Sometimes, you need a hot bath. Since there are few bathtubs in Korean apartments, we are given the public sauna–that mutually nude tradition from Roman antiquity. I’ve always liked baths, hot tubs, jacuzzis, any kind of pool. But a Korean jjimjilbang is completely different. Conan went, hilarity ensued. Anthony Bourdain went (in his show: Parts Unknown), contemplation ensued.
It’s a wonderful place for relaxation, if you can get past the shared bathtubs and the nudity coupled with dramatically conspicuous pubic hair. The pure joy of a 44C tub in winter outweighs any dangling encroachment or short & curly incursion. Don’t misunderstand, it’s a public kind of privacy. Yet one needs to be ready for extreme nudity of all sizes and ages, because, of course you don’t look, but you do see. Once past the initial nude shock, you can sit in dry Swedish saunas, wet aromatic steam-rooms, jacuzzi baths, and tubs ranging from icy to scalding. It’s an exercise in temperature toleration. My skin usually resembles a lobster after about an hour of cold to hot body shocking.
I put on the cozy pajamas they give you, and meandered to the common co-ed room. Here is the real deal. You can find beehive caves where temps hover around 100 C, Himalyan rock salt floors, personal cocoons, ice rooms and all manner of sweat chambers. There is usually a restaurant on-site, or a snack bar. Ice cream, water and ramen are the best choices. Once you’ve gotten the perspiration going and achieved perfect ice cream to spicy soup balance, lie on the heated floor and relax.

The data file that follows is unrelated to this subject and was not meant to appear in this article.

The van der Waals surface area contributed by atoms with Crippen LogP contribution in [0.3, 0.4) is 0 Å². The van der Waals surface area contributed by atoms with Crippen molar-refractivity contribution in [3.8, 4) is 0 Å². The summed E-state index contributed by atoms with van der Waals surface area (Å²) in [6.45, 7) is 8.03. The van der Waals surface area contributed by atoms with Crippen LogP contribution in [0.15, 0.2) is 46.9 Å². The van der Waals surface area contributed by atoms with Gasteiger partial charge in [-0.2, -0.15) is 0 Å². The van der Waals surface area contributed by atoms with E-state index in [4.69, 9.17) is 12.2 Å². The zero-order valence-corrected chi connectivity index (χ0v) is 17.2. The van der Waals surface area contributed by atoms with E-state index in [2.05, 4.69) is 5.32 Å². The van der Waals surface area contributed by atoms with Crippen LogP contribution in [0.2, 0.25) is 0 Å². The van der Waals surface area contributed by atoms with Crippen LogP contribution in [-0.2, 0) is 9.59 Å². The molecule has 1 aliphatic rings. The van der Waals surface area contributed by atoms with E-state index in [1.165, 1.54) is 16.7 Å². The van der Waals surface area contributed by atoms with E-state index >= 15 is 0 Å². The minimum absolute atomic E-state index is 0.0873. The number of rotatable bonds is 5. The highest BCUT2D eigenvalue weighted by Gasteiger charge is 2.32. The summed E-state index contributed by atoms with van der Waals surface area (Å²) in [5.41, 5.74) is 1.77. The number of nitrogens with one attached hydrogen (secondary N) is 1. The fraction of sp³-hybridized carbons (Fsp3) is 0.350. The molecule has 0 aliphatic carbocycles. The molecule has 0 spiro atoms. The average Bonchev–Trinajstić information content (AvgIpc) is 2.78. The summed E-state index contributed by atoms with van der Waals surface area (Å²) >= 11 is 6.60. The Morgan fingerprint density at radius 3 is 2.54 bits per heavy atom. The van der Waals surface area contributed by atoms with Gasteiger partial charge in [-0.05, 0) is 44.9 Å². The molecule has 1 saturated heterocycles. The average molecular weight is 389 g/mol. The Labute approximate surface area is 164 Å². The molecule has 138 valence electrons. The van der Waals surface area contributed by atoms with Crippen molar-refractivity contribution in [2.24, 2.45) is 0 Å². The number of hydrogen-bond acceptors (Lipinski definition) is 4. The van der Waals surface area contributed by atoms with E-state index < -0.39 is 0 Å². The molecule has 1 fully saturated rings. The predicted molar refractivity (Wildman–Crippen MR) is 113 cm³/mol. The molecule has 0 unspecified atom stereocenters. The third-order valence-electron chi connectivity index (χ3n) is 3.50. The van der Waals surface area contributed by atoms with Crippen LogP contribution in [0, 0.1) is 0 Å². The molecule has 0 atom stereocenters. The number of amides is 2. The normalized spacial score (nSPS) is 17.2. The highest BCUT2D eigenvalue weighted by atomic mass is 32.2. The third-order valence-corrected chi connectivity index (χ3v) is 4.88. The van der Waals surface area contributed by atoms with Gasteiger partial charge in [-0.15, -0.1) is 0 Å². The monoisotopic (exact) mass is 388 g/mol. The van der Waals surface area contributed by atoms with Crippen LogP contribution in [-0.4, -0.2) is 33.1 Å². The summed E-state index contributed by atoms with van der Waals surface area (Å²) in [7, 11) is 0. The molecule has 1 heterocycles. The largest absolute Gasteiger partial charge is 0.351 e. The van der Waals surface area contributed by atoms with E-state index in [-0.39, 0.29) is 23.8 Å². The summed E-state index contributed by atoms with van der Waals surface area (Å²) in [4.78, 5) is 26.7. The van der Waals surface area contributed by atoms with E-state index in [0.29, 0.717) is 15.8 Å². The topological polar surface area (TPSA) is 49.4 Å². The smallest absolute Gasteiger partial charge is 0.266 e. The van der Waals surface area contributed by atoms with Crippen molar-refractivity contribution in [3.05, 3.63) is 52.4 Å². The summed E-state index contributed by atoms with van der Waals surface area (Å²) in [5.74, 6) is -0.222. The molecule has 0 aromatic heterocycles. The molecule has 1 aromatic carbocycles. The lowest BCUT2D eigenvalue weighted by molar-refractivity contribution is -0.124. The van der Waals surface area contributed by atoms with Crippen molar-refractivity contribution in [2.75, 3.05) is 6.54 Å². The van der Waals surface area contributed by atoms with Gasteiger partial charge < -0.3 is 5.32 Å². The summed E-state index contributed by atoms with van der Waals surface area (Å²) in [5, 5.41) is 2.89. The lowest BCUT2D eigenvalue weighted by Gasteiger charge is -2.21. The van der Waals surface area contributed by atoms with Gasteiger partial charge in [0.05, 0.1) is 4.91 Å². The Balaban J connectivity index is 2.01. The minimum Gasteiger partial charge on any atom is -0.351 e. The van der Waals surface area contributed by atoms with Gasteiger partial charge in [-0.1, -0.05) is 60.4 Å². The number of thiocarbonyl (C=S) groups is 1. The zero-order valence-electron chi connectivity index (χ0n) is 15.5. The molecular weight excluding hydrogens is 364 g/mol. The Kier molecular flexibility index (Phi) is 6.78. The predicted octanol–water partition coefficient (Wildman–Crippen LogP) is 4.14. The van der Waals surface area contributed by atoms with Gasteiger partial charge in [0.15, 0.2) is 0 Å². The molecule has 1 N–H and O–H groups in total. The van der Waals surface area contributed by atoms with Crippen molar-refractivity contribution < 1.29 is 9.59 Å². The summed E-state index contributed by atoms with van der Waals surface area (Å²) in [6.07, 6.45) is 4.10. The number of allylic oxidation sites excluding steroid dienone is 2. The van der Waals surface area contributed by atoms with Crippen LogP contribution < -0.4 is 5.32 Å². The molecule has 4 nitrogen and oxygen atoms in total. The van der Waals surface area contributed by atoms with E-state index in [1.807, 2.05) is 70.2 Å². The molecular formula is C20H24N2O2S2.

The Siloam Sauna near City Hall in Seoul was freaking packed when we arrived on New Year’s Day 2016! There were buses of Chinese tourists outside and I felt like the Star Wars quote: “I’ve got a bad feeling about this.” Sure enough, it was a mess inside. Bodies occupying every available shower, very little space in the tubs and just too much everything. I posted up in the salt room, got some salt and gave myself a scrubbing. It was a bad idea to come on the universally most hungover and thus most crowded day of the year, but here we were. The buses left after a while, and the place thinned out.
Siloam is a massive place, with an exercise room, large restaurant, plenty of unique common rooms, and clean for its popularity. Dragon Hill (in Yongsan) might still win on size and presentation, but is also consistently and annoyingly crowded. I think on a normal day (not January 1st), this place might be better for the crowd averse.
Here are some pictures of the common chilling areas, and more information here.
My sample routine for beginners:
- Pay the fee (between 6-12,000won) and get a locker.
- Undress, rinse in shower, get in warm tub, then hot, then cold. Move to dry sauna, cold shower…repeat.
- Once sufficiently heated, rinse with cool water and change to pajamas.
- Visit all the available sweat chambers, starting with hot first, and ice room between.
- Drink a bottle of water, eat ramen noodles and ice cream.
- Nap, read, chill, people watch.
49 Jungnim-ro, Jung-gu, Seoul